“It is playing 100% in real-time on the [PlayStation 5] and you do have full control over the character,” Sweeney says after Libreri said the demo was not a real game. It turns out that just means the demo is not a real game in development with plans for release. The demo itself does function.“It’s totally playable,” Libreri confirmed. “In fact, if GDC happened we would have let people play through the thing.”
So there you have it, while Epic did not create a whole new game for the PlayStation 5, they did build a working, playable demo running off a PlayStation 5 dev kit. Earlier in the interview, Libreri even told IGN, “I think a lot of people [will ask], ‘Oh is [the demo] real?’ But you know that demo was grabbed from the back of a PlayStation 5 development kit. An HDMI cable went into a disc recorder and played out real-time — no editing, no tricks, that’s what comes off the box.”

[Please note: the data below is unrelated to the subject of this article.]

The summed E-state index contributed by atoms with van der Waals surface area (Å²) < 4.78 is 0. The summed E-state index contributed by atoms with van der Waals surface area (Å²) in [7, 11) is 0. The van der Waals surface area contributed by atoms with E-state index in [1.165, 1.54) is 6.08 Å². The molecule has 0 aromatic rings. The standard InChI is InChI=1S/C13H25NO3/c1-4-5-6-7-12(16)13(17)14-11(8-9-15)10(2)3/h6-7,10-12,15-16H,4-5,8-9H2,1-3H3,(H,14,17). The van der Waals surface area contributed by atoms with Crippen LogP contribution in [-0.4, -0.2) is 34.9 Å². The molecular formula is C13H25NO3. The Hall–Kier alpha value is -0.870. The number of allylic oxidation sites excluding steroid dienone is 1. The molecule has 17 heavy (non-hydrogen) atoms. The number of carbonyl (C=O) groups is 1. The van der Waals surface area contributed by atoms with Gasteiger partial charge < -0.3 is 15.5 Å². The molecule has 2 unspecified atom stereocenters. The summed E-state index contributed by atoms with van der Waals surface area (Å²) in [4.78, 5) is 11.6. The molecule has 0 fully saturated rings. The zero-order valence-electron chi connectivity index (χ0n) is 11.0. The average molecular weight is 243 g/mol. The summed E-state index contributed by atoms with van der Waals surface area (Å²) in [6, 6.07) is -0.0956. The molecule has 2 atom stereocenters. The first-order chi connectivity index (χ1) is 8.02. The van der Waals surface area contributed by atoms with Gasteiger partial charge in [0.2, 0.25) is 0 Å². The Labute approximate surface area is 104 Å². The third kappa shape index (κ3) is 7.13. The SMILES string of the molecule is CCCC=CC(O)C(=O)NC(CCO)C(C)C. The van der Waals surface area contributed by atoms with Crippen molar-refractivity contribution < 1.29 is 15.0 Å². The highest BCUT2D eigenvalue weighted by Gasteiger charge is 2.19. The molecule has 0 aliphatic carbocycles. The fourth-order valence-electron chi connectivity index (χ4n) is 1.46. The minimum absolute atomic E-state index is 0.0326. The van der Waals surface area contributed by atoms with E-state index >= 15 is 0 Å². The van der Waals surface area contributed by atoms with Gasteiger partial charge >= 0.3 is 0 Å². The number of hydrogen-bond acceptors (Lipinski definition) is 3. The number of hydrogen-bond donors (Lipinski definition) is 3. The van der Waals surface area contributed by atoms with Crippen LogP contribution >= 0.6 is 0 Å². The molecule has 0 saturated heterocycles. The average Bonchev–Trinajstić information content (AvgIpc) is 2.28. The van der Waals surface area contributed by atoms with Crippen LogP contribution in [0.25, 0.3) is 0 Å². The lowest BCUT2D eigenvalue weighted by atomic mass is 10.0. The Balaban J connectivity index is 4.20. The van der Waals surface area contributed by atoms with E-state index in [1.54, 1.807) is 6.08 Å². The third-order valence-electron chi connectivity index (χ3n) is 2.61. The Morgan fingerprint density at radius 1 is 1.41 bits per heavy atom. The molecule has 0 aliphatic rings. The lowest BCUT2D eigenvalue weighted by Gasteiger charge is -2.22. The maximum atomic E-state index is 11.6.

So while you won’t be able to play Lumens in the Land of Nanite when the PS5 is released, you have a handle of what games look like as they run and play on the next-gen PS5 console.
Unreal Engine 5: PlayStation 5 Tech Demo
Tim Sweeney isn’t just interested in the visual fidelity the engine offers either, pointing to how Unreal Engine 5 – in conjunction with next-gen hardware – should allow for brand new kinds of games to emerge. Pointing to how Battle Royale games could only have emerged with current-gen processing and networking power, he explains how this could lead to another step into the unknown:
“The technologies that we’re showing today [are] going to enable entirely new types of games that we can’t even envision yet. And that’s the exciting part. We can’t even imagine yet what this is going to enable the industry to do.”
Matt Kim is a reporter for IGN.